B.K.: Does it still have a hold over us?
P.G.: No! The classical period morphed into another period. J.S Bach's sons led to (Ludwig Van) Beethoven, then (Richard) Wagner. It is not a bad thing, but a good thing. There is - was - a grand, almost cosmic rhythm to the ebb-and-flow of artistic periods. Impressionism to Expressionism. (Claudio) Monteverdi to (Wolfgang Amadeus) Mozart. But that evolution has been disrupted by downloading and Spotify. Algorithms rule the day. I talked recently with Sam Feldman, the influential West Cost music manager, and he told me that there is no gut instinct anymore. No one goes by their gut to find the hits.
There are many things to discuss. One of them is that the algorithms used today to identify tomorrow's hits have weakened the (A&R) process. Four months ago, Daniel Ek, who directs Spotify, headed into a controversy because he said that rather than taking money away from musicians, Spotify allows musicians to act like any other craftsman. Go home, go to your room, make a song, put it on Spotify, and we will sell it and you'll make money. As hyperbole, it sounds good, except that's not how people work. It's certainly not how classical composers and musicians work. There are those kinds of musicians that are likely to be craftsmen, the kind that can do a great ad spot, but they do not know how to put together a symphony?
For instance, jazz and classical music have disappeared as coherent forms, but even understanding what they were will disappear in the next 30 or 40 years. People will hear it and think it's great, and another soloist will come along who may be the next Miles Davis, and he will be great. But in fact, the idea that there is a thing called jazz or classical music is gone. It was a period. It was about a time in passing.
B.K.: We will not see the stages of the early development of a music form like jazz, the process, the growth, and many offshoots developed in private or on the bandstand. With gospel, blues, classical, pop, hip-hop, rap, country all at a crossroads – I don't know if there's that much more to say.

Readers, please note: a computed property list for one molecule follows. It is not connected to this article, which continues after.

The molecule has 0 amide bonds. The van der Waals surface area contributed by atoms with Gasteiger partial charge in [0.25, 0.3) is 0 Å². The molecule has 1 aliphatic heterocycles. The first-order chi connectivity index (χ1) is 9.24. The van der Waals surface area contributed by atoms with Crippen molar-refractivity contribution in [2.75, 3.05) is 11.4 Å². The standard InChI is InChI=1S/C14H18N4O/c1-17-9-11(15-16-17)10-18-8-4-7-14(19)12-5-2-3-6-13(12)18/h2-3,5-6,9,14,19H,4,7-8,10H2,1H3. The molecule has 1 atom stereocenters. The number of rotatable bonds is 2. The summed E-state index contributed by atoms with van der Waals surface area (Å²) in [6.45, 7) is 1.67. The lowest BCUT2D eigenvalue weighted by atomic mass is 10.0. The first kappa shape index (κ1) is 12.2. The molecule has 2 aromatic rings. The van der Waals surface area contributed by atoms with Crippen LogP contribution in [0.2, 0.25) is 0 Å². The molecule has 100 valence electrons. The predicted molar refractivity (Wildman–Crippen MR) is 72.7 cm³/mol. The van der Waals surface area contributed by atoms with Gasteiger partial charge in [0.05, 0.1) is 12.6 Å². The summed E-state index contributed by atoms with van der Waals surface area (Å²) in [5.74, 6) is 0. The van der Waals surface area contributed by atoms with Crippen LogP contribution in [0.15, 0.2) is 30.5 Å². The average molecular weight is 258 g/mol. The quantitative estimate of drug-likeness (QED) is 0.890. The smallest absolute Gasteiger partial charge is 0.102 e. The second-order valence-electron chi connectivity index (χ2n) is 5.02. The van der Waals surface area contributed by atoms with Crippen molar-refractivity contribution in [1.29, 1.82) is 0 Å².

P.G.: Do you remember a guy named Gene Lees?
B.K.: Yes, I knew him through photographer John Reeves.
P.G.: I knew him a bit. He said this: "Jazz is a group of people, and when they have gone, it's dead." I think that's true and also true of rock. It's not true of classical music because it became the teaching device for all music. Jazz became part of the curriculum way too late, and rock crept in and out at the very end.
B.K.: I see us now as being in the era of sound architecture.
P.G.: Yes, I agree. Good words.
B.K.: Still, I find so much good music resides on the perimeter. Today, it's D.J.s, sometimes collaborations from a distance. With the successful ones, it's a team of six-to-eight writers and producers—and the death of the band.
P.G.: It begs the question, what happens to the art of improvisation in all of this? I think being a student right now is a challenge.
B.K.: Something is missing: That neighbourhood 'hang' with older players who lived and battled on the bandstand, who played nightly and gained from that experience far outside a practice facility is a big part of it. That's where you found your voice?
P.G.: The University of Toronto Faculty of Music is going to explore, as one of their subjects, the car and popular music. I think that's terrific; I really do. But it's like 50 years too late. As an undergraduate, I forced the Faculty to let me study with Marshall McLuhan and Geoffrey Payzant. These days, not having this background would be a detriment.
B.K.: The car is still in play. To me, it's a remarkable amphitheatre and listening room. You can have a private moment with music.
P.G.: The return of radio is another, different, thing, the podcast etc. It has to do with our ability to turn it off. "Turn-offs" are the new frontier…the new media buzz. Create the biggest "Turn-Off." We don't turn off TVs anymore; they are just on all the time. We just change channels, flip between the two or three we like and stay on them. With audio, we are very selective: we buy into this podcast and listen to that person who knows the things we are interested in, and that's it. We stop it and go silent.
B.K.: What was the first newspaper you wrote for?
P.G.: I wrote for The Varsity at U. of T. My father was a musician - and of course - I didn't want to go anywhere near the music. I ended up going into music and writing about it, and there were many reasons for that. John Beckwith told me that what made me unusual was that I was the only person he knew who wanted to write about it. I was into criticism. I love the art of criticism, and it still turns my crank—Pauline Kael in movies; Kenneth Tynan in theatre.
I wanted to apply that to music so early on I wrote in The Varsity, and then The Globe and Mail's John MacFarlane hired me – who I'm forever in debt to. The Globe wanted to update itself, so they hired Urjo Kareda and me to do theatre. After that, The Telegram hired me. The reason I'm mentioning this is that the book I'm writing covers 50 years of this. I came across my first professional review written in 1966 about singer Tom Paxton for The Globe. Just last year, I was writing for The Globe again and now The Star, again.